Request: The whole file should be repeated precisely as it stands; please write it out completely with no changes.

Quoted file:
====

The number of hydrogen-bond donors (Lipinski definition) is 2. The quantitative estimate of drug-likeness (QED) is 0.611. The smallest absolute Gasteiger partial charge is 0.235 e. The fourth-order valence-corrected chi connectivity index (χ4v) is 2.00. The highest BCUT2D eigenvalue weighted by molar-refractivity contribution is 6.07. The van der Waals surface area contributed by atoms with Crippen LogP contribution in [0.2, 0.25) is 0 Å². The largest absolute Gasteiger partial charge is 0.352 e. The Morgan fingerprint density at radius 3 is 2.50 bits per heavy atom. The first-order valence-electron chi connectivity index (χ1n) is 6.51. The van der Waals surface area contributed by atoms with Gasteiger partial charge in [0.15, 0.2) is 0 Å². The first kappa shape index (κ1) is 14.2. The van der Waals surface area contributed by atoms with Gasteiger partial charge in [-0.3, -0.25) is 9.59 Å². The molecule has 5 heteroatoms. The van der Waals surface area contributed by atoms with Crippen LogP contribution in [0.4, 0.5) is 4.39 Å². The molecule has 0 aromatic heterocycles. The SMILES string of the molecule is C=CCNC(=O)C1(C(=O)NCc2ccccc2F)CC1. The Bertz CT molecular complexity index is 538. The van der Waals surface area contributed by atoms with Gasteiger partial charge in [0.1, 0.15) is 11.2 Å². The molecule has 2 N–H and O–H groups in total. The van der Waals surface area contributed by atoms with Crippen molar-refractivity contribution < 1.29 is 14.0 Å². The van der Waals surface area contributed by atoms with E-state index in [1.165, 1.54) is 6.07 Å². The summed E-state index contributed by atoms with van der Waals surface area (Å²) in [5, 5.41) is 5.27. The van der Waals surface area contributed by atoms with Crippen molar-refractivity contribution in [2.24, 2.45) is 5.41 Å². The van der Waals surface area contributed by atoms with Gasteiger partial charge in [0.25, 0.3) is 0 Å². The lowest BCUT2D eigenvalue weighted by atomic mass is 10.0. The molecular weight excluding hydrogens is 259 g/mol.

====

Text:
The number of hydrogen-bond donors (Lipinski definition) is 2. The quantitative estimate of drug-likeness (QED) is 0.611. The smallest absolute Gasteiger partial charge is 0.235 e. The fourth-order valence-corrected chi connectivity index (χ4v) is 2.00. The highest BCUT2D eigenvalue weighted by molar-refractivity contribution is 6.07. The van der Waals surface area contributed by atoms with Crippen LogP contribution in [0.2, 0.25) is 0 Å². The largest absolute Gasteiger partial charge is 0.352 e. The Morgan fingerprint density at radius 3 is 2.50 bits per heavy atom. The first-order valence-electron chi connectivity index (χ1n) is 6.51. The van der Waals surface area contributed by atoms with Gasteiger partial charge in [0.15, 0.2) is 0 Å². The first kappa shape index (κ1) is 14.2. The van der Waals surface area contributed by atoms with Gasteiger partial charge in [-0.3, -0.25) is 9.59 Å². The molecule has 5 heteroatoms. The van der Waals surface area contributed by atoms with Crippen LogP contribution in [0.4, 0.5) is 4.39 Å². The molecule has 0 aromatic heterocycles. The SMILES string of the molecule is C=CCNC(=O)C1(C(=O)NCc2ccccc2F)CC1. The Bertz CT molecular complexity index is 538. The van der Waals surface area contributed by atoms with Gasteiger partial charge in [0.1, 0.15) is 11.2 Å². The molecule has 2 N–H and O–H groups in total. The van der Waals surface area contributed by atoms with Crippen molar-refractivity contribution < 1.29 is 14.0 Å². The van der Waals surface area contributed by atoms with E-state index in [1.165, 1.54) is 6.07 Å². The summed E-state index contributed by atoms with van der Waals surface area (Å²) in [5, 5.41) is 5.27. The van der Waals surface area contributed by atoms with Crippen molar-refractivity contribution in [2.24, 2.45) is 5.41 Å². The van der Waals surface area contributed by atoms with Gasteiger partial charge in [0.25, 0.3) is 0 Å². The lowest BCUT2D eigenvalue weighted by atomic mass is 10.0. The molecular weight excluding hydrogens is 259 g/mol.